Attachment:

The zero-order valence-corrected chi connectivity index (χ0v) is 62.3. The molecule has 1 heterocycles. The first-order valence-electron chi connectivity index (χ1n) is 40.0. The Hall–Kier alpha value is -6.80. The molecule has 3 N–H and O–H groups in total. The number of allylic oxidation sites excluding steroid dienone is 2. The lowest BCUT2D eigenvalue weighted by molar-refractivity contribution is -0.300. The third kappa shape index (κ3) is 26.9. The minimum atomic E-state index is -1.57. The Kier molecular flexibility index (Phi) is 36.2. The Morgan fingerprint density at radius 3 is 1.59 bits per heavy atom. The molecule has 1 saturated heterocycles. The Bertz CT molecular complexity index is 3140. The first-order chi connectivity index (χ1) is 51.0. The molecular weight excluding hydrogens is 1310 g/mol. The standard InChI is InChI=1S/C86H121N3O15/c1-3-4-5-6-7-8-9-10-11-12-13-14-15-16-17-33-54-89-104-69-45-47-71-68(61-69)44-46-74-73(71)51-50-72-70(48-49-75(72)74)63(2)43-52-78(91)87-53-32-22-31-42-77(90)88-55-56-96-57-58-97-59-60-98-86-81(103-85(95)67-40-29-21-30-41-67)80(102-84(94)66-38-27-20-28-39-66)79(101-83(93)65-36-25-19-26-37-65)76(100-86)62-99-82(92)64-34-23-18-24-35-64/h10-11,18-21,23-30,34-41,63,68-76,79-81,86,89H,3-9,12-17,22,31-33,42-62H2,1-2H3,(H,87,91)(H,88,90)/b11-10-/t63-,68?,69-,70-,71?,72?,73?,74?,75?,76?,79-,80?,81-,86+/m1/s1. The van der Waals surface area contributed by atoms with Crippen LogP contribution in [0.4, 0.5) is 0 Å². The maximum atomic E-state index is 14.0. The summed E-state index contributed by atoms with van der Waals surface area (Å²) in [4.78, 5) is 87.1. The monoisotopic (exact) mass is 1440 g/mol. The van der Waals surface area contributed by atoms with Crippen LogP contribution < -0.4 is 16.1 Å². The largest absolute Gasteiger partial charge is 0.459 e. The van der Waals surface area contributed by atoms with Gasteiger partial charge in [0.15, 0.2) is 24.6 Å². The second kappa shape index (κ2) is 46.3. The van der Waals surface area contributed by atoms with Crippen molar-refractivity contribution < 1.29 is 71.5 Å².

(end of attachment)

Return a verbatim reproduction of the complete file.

The zero-order valence-corrected chi connectivity index (χ0v) is 62.3. The molecule has 1 heterocycles. The first-order valence-electron chi connectivity index (χ1n) is 40.0. The Hall–Kier alpha value is -6.80. The molecule has 3 N–H and O–H groups in total. The number of allylic oxidation sites excluding steroid dienone is 2. The lowest BCUT2D eigenvalue weighted by molar-refractivity contribution is -0.300. The third kappa shape index (κ3) is 26.9. The minimum atomic E-state index is -1.57. The Kier molecular flexibility index (Phi) is 36.2. The Morgan fingerprint density at radius 3 is 1.59 bits per heavy atom. The molecule has 1 saturated heterocycles. The Bertz CT molecular complexity index is 3140. The first-order chi connectivity index (χ1) is 51.0. The molecular weight excluding hydrogens is 1310 g/mol. The standard InChI is InChI=1S/C86H121N3O15/c1-3-4-5-6-7-8-9-10-11-12-13-14-15-16-17-33-54-89-104-69-45-47-71-68(61-69)44-46-74-73(71)51-50-72-70(48-49-75(72)74)63(2)43-52-78(91)87-53-32-22-31-42-77(90)88-55-56-96-57-58-97-59-60-98-86-81(103-85(95)67-40-29-21-30-41-67)80(102-84(94)66-38-27-20-28-39-66)79(101-83(93)65-36-25-19-26-37-65)76(100-86)62-99-82(92)64-34-23-18-24-35-64/h10-11,18-21,23-30,34-41,63,68-76,79-81,86,89H,3-9,12-17,22,31-33,42-62H2,1-2H3,(H,87,91)(H,88,90)/b11-10-/t63-,68?,69-,70-,71?,72?,73?,74?,75?,76?,79-,80?,81-,86+/m1/s1. The van der Waals surface area contributed by atoms with Crippen LogP contribution in [0.4, 0.5) is 0 Å². The maximum atomic E-state index is 14.0. The summed E-state index contributed by atoms with van der Waals surface area (Å²) in [4.78, 5) is 87.1. The monoisotopic (exact) mass is 1440 g/mol. The van der Waals surface area contributed by atoms with Crippen LogP contribution < -0.4 is 16.1 Å². The largest absolute Gasteiger partial charge is 0.459 e. The van der Waals surface area contributed by atoms with Gasteiger partial charge in [0.15, 0.2) is 24.6 Å². The second kappa shape index (κ2) is 46.3. The van der Waals surface area contributed by atoms with Crippen molar-refractivity contribution < 1.29 is 71.5 Å².